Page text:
It’s the last day of Down Syndrome Awareness/Acceptance Month and it has been a month full of advocacy and celebration! At GiGi’s Playhouse NYC, we had our 1st Annual Fashion Show presented by Bloomingdale’s and our most successful Dancing for Down Syndrome fundraiser ever which raised $40,000 to support our community! Through both of these events, we showed the value and beauty of our friends with Down syndrome and spread positivity through our social media.
To cap off a great month, we want to feature a guest blog from a parent, who everyday has been sharing bits of her experience raising her daughter Frankie. Thank you for reading.
Inclusion- A Parent Perspective
by Farah Lyner
My daughter Francesca is 3 and a half years old. It’s an age where many typically developing children start to demand more independence and seem to need their carers a little less. We think of our children with Down syndrome as developmentally behind and therefore not wanting the same things as other children. But perhaps it’s not so surprising that I can feel the subtle push-backs from Frankie, too, as she reaches the same stage as her peers.
Up until now the activities we have attended were “Mommy and Me” meaning I accompanied her. The benefit was that I was there to guide her through participation and redirect her when she lost interest, which is what you would expect from toddler activities. There is some comfort in just being there in the room, knowing that ultimately I am responsible for her and for keeping her on track. I can also help her tread that fine line between being included but not disturbing the class with any additional needs.
But now here we are at 3.5, more pre-schooler than toddler. Classes are getting longer, parents are being asked to leave, activities are “drop off” and my anxiety is through the roof! I still feel the responsibility, I still want to make sure that line is tread, but I have so little control. I drop her off at school with a kiss and prayer, I sit in the waiting room of the ballet studio watching her on the monitors and mentally willing her to participate, follow directions and otherwise behave. Sometimes she does and sometimes she doesn’t.
Which brings me to my point – inclusion is not just about signing your child up for an activity for typically developing children and hoping for the best. Most of the time, Frankie is great in school, extracirriculars and various classes. She enjoys being there and loves participating. But sometimes I notice her quietly sitting out or straying or otherwise doing her own thing. One reason for this is she’s a very visual learner – she needs to see things done, often several times, before she understands HOW to participate and what she’s expected to do. Because she can’t express herself particularly well right now, I can only guess at other reasons, but I suspect that it’s sometimes because when she’s there no one is actually and purposefully including her. I totally get it, no one teacher or class leader can devote all of their attention to keeping her engaged. And to be honest that type of support is almost more exclusive than inclusive.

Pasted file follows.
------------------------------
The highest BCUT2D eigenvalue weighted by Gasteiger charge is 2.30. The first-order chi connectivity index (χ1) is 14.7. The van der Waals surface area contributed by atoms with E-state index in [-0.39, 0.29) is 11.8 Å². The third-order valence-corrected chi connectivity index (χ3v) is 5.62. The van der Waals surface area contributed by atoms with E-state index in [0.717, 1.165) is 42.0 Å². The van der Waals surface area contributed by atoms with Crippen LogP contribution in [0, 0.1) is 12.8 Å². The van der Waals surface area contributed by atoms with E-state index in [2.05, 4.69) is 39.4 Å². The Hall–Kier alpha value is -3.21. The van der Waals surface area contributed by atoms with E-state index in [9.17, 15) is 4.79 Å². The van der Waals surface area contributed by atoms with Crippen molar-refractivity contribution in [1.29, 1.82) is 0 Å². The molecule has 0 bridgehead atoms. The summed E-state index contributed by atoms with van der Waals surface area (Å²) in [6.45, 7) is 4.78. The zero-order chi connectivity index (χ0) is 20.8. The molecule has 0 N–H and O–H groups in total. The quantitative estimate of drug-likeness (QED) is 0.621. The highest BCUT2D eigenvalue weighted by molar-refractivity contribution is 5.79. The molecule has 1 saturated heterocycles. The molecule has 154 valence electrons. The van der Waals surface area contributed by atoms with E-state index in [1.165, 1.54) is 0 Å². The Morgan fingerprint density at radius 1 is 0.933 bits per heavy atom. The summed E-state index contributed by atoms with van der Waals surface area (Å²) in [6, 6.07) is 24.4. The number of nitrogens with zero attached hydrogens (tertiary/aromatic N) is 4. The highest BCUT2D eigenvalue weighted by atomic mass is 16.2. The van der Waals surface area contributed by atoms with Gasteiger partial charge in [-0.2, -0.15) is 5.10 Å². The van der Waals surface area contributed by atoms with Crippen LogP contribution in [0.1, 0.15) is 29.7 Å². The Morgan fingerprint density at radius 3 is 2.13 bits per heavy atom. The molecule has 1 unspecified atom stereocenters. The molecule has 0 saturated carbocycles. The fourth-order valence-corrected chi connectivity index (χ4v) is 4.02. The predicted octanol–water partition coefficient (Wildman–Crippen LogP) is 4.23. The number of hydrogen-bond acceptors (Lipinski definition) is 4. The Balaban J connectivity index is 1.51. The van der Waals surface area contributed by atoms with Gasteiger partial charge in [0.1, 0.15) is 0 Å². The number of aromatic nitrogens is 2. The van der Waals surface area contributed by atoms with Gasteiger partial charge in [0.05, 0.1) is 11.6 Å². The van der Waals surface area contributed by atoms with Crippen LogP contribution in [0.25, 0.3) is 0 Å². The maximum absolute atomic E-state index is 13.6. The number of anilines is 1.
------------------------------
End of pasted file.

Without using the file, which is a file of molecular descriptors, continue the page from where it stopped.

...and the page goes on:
But therein lies the transition – for me, for her, for her peers and classmates, for their parents and for her teachers. I’m learning that it takes a village to be successful at inclusion. There are many stages and many layers.
First, I need to prepare her. I need to talk with her in advance so that she knows what to expect from an inclusive experience. Even when I don’t think she understands and is taking in what I’m saying, I need to do my best to explain what will happen and what she is supposed to do. It makes no sense to throw her into a situation without her having any indication of what the experience will entail.
Next, I need to ensure that her teachers are aware of our situation and how she learns best. I have absorbed a lot about how Frankie learns and functions within a group over the last few years of Mommy and Me classes. Whenever I can impart information about what I’ve noticed, it saves time and frustration for all parties involved.
Finally, I hate to ask other parents to make special considerations for Frankie – I mean we’re TRYING to fit in here! But one way they can help us on our journey to full and meaningful inclusion is to talk to their children and lead by example in how to engage and draw in friends like Frankie who might be hovering on the fringe. We will of course keep putting her in inclusive settings, but we so appreciate when other parents and children embrace inclusion from their end too.
Of course these suggestions are not foolproof and there is no real formula to inclusion, but they are the groundwork. It is our job to be the foundation for meaningful inclusion, but I believe the actual keys to success are opportunities, repetition and lots of chances to get it right. In my experience, it can feel like such a blow when it doesn’t work out right away but I have come to realize that each attempt is a valuable learning experience for us all. Inclusion is a life-long work in progress.